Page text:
These becoming tights are described by ASSOS thus; "The Airprotec’s design is based on AEPD pattern design technology. The Airprotec tight features an almost genius knee solution. Whereas in the past, any incorporating of Airblock material always meant a reduction in elasticity and hence fit, the Airprotec’s kneezone is designed to make you forget that your knees are Airblock protected."

Firstly, let me say what a relief it is that these tights are based on AEPD pattern design technology. For too long tights have been made from pattern design technologies that just don't stack up. And ASSOS, why so modest? Come on, "almost genius knee solution"? No guys, this is genius. You know it, I know it, so just say it!
And after wearing these tights I did indeed forget that they were airblock protected. It was only afterwards, when I read the label again that I remembered that I was just running gear with Airblock protection. I think it goes without saying that I was astounded.
And I couldn't possibly move on without mentioning that Airprotecs feature C.Z.T. That's right, comfort zip technique.

Here's the ASSOS model rocking the Airprotecs. Note the camel-toe and the fact that he looks like he's about to take-off...and even though he's only just put them on, I'm pretty sure he's already completely forgotten that he's Airblock protected.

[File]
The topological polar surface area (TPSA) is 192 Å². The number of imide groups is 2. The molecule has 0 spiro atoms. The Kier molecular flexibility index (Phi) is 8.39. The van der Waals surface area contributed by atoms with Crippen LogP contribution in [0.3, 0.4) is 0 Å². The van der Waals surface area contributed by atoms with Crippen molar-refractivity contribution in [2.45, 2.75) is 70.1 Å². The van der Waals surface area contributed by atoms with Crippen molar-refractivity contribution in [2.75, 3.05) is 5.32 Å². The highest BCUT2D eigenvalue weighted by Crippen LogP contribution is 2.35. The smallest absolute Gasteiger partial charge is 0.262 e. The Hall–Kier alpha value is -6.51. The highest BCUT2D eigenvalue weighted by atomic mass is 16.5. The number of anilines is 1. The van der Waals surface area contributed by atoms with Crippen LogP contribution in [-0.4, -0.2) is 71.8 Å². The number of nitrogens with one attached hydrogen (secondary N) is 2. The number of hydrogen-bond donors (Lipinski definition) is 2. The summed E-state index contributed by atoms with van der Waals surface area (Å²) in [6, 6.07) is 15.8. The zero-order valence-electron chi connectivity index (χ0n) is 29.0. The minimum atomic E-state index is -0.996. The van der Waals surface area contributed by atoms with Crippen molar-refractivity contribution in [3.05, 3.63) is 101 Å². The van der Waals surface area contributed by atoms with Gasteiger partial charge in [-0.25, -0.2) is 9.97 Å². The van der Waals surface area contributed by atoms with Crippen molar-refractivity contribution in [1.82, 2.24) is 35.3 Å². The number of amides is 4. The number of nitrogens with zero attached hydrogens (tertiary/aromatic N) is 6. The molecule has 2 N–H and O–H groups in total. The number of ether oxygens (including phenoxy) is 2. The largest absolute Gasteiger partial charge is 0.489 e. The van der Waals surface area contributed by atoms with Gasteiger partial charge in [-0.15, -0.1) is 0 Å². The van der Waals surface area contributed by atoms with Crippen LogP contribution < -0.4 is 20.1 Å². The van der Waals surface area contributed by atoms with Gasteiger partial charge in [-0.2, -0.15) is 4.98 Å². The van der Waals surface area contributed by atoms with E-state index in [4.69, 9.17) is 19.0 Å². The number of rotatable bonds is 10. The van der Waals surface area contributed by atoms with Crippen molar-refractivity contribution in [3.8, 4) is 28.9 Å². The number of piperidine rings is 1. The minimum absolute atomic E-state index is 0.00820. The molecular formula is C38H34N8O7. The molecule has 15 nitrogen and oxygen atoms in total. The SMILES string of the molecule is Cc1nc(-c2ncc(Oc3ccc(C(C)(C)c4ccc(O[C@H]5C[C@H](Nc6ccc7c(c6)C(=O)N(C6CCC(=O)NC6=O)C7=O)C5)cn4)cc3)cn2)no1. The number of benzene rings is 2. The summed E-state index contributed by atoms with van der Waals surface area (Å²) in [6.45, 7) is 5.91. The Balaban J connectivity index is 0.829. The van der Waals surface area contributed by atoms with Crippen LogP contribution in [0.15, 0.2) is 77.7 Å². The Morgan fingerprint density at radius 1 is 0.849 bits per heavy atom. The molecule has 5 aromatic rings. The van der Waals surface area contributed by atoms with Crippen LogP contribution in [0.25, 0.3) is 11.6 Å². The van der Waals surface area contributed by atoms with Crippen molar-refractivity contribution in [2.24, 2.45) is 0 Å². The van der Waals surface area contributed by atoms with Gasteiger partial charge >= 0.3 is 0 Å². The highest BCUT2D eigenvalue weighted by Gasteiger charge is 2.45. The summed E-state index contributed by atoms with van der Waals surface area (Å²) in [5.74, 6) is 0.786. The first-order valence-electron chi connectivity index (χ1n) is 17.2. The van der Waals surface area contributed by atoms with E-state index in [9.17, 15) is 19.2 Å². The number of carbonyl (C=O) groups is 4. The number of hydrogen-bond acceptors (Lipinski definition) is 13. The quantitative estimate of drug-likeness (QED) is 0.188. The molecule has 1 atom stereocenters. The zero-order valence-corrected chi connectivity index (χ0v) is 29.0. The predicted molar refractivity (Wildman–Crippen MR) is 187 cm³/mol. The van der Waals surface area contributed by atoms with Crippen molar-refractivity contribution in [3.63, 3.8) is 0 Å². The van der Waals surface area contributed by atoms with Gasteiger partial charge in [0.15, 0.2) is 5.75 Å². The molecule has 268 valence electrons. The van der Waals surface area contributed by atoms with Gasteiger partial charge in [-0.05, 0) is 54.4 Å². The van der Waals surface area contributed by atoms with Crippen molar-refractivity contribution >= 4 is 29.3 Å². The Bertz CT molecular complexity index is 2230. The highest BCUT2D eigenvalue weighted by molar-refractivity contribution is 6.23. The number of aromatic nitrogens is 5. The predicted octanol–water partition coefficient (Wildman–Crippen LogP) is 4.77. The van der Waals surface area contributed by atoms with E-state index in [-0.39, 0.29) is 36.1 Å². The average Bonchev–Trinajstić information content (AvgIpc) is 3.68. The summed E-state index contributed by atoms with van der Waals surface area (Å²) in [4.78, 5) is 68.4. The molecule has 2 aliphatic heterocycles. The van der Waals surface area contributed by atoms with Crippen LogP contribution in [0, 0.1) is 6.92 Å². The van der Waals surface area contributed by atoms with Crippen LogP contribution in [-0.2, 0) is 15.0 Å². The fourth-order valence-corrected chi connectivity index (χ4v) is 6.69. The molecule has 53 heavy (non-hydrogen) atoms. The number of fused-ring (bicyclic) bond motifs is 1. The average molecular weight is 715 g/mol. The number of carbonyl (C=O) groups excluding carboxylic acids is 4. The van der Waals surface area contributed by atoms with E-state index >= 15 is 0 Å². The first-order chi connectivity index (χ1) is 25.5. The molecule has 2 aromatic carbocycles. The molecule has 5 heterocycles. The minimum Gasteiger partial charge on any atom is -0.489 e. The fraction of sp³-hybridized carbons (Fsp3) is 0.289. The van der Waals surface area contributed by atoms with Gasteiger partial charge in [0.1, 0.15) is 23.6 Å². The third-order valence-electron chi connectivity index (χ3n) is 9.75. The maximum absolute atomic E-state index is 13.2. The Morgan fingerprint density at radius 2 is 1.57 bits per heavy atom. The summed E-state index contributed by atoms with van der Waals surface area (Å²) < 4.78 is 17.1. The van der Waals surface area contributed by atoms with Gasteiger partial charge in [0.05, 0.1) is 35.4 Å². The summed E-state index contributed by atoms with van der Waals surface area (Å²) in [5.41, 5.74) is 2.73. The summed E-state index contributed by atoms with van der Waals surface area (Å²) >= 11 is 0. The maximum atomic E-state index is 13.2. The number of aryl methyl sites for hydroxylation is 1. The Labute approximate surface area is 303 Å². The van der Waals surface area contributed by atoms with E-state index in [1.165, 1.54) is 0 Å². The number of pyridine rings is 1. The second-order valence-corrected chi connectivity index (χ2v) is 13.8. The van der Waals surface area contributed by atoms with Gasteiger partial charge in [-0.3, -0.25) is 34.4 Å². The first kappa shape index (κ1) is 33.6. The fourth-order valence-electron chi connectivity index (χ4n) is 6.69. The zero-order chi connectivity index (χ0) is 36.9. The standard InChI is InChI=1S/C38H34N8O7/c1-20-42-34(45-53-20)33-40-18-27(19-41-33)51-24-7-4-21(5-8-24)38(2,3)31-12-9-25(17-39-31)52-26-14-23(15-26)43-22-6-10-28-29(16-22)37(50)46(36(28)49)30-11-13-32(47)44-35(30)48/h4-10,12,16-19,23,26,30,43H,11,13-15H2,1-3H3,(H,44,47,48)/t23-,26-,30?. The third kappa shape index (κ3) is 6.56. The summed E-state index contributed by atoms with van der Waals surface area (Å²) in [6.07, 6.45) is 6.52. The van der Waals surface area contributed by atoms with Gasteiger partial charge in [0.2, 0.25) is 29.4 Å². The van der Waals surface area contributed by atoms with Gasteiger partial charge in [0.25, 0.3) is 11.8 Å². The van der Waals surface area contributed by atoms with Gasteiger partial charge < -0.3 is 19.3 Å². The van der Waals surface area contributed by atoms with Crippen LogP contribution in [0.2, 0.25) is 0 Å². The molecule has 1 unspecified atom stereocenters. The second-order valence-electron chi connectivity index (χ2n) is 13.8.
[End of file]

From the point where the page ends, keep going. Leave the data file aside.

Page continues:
Sunday, March 20, 2011

The Cyclotrope

The Cyclotrope from tim Wheatley on Vimeo.

The Cyclotrope was created by British animator, Tim Wheatley. He describes it as “a cycle of 18 images that is spun at a certain speed so that the frame rate of the camera filming it gives the illusion of animation.” It's pretty bloody cool.

Thursday, March 17, 2011

The Bicing Story from Barcelona

The Melbourne bike sharing scheme has many equivalents around the world.  One of them is in Barcelona and is known as "bicing". Below is a short film about the success of the bicing scheme.

Some interesting questions come out of the film.  Namely, why is the Barcelona scheme successful?  And how can we improve the bike sharing scheme in Melbourne?

If you ask most Australians about mandatory helmet laws, they will argue it is a no-brainer.
Similarly, ask a European about the same laws, and they too will argue it is a no-brainer.

The thing is, they won't be arguing the same thing.

Here in Australia, we have lived with mandatory helmet laws for nearly two decades and people seem pretty used to the situation.  The value of helmets seems obvious; if you fall off and knock your head, a helmet will help.  Case closed.

In Europe, they tend to think differently.  There, they've lived without mandatory helmet laws since the year dot and they tend to be happy with things the way they are.  Why?  Well, the reasons vary, but they're not necessarily to be scoffed at: